The Lines Between (Technological) Borders

“Each technological development has led to increasing levels of global interrelatedness…”

Michael O’Shaughnessy and Jane Stadler have openly acknowledged in their paper (2008, p. 458) that we must embrace the inescapable blurring of the lines between national identities when it comes to technological evolvement. However, the extent to which this blurring-of-the-borders occurs has been seen as an ultimatum between cultural domination and global interaction, as particularly viewed through the means of media globalisation. So at what point should we judge interconnectedness enriched by mass media as either an opportunity for global interaction or social exclusion? 

Appadurai’s five dimensions that define the ‘elementary framework’ of global cultural flows, explore the term ‘technoscapes’ in relation to its role in becoming “central to the politics of global culture (1996, p. 301).” Due to the “sheer speed, scale and volume (1996, p. 301)” of this flow, technology can now move across “various kinds of impervious boundaries (1996, p. 297)” and as a result, leads to the global dissemination of information. In relation to the media, the forever evolving globalisation of communication suggests that technoscapes open doors to participation in the public (or rather global) sphere. Here, technology can be seen to literally prompt the global interaction between cultures and more importantly, encourage participation in generating debate about worldwide issues.

This global interaction between international identities has undoubtedly been stimulated by the availability and access of not only technology, but also the varying media platforms that exist. As discussed in Media and the Common Good, in referring to a study concerned with the effects of mass media in Kenyathe outcomes of media globalisation include its ability to “pluralise, invigorate and render the media space participatory, interactive and democratic.” Furthermore, it concluded that the globalisation process allows “global media to avail itself of media services (2010, p. 26)” to a global audience.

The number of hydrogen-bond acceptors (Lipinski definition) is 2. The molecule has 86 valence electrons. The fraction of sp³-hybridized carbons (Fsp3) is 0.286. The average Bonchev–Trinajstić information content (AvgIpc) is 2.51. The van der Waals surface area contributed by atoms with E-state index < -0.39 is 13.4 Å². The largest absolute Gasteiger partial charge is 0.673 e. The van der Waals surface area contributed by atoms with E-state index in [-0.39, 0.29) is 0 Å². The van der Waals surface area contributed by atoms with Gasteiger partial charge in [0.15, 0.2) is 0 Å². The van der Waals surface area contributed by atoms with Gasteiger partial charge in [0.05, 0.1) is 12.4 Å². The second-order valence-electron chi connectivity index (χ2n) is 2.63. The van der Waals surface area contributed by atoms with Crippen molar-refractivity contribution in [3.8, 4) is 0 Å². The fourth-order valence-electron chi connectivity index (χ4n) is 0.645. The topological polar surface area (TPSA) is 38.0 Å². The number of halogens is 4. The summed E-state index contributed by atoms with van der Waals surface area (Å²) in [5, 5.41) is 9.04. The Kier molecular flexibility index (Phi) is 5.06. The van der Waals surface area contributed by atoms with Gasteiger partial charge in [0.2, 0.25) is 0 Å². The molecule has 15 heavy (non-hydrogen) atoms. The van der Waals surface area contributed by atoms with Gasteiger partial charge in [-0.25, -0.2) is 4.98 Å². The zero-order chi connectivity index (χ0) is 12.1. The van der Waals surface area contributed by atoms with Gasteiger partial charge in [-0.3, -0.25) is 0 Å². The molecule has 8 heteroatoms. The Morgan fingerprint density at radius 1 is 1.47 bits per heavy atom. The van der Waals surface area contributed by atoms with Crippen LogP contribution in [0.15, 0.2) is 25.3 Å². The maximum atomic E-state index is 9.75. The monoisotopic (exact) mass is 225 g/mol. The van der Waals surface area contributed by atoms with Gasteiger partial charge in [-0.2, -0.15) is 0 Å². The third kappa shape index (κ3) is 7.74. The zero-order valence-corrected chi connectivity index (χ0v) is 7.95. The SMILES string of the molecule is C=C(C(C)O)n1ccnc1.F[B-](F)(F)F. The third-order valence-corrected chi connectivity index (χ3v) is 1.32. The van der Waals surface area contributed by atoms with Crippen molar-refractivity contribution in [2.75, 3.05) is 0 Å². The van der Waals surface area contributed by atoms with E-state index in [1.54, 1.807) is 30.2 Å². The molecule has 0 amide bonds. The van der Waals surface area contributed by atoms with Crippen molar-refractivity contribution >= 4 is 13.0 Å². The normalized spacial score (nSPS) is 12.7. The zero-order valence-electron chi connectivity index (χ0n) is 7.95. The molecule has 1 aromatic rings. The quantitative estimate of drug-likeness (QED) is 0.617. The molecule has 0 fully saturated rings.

The term ‘media services’ can most relevantly be applied to the 2010 catastrophic Haiti earthquake that saw tragic circumstances evoke an international response. Shani Orgad writes that through fierce media coverage of this event, it attracted $9.9 billion worth of relief from the global public. Furthermore, he astutely writes that the media, in this situation, can see global collaboration bring about a “sense of ‘humanity’ as a universal identity (Orgad, 2012).” 

However, it is critical to acknowledge that this interconnectedness is not a perfect picture. O’Shaughnessy and Stadler make the obvious point that people who do not have access to such emerging technologies, suffer the ‘digital divide (2008, p. 456).’ Through this social exclusion, it also brings into question cultural imperialism and how media representations can implicate its diversity. Thus, this can lead to the “fear of cultural adsorption (1996, p. 295) as Appadurai explains, where the ‘tension’ between cultural homogenisation and heterogenisation will perpetually divide opinions on media globalisation effects.

So is media globalisation an opportunity for global interaction or social exclusion? Honestly, it seems that these binary oppositions will inevitably be subject to much debate due to the fact that globalisation is a highly complex process. Instead, we should acknowledge that technological developments both eradicate and inaugurate the methods of international relations. For as Terhi Rantanen simply writes, “the consequences of globalisation is not homogenisation nor heterogenisation, but both of these, either simultaneously or sequentially (2005, p. 116).”

Appadurai A, 1996, Disjuncture and Difference in the Global Cultural Economy, University of Minnesota Press, London pp. 295-301

Franceschi L, Mwita C, 2010, Media and the Common Good: Perspectives on Media, democracy and responsibility, Strathmore University, Nairobi Kenya p. 26

Organ S, 2012, Media Representation and the Global Imagination, Polity Press, Cambridge UK

O’Shaughnessy M, Stadler J, 2008, Media and Society, Oxford University Press, Victoria Australia pp. 456-458

Rantanen T, 2005, The Media and Globalisation, Athenaeum Press, Gateshead England p. 116


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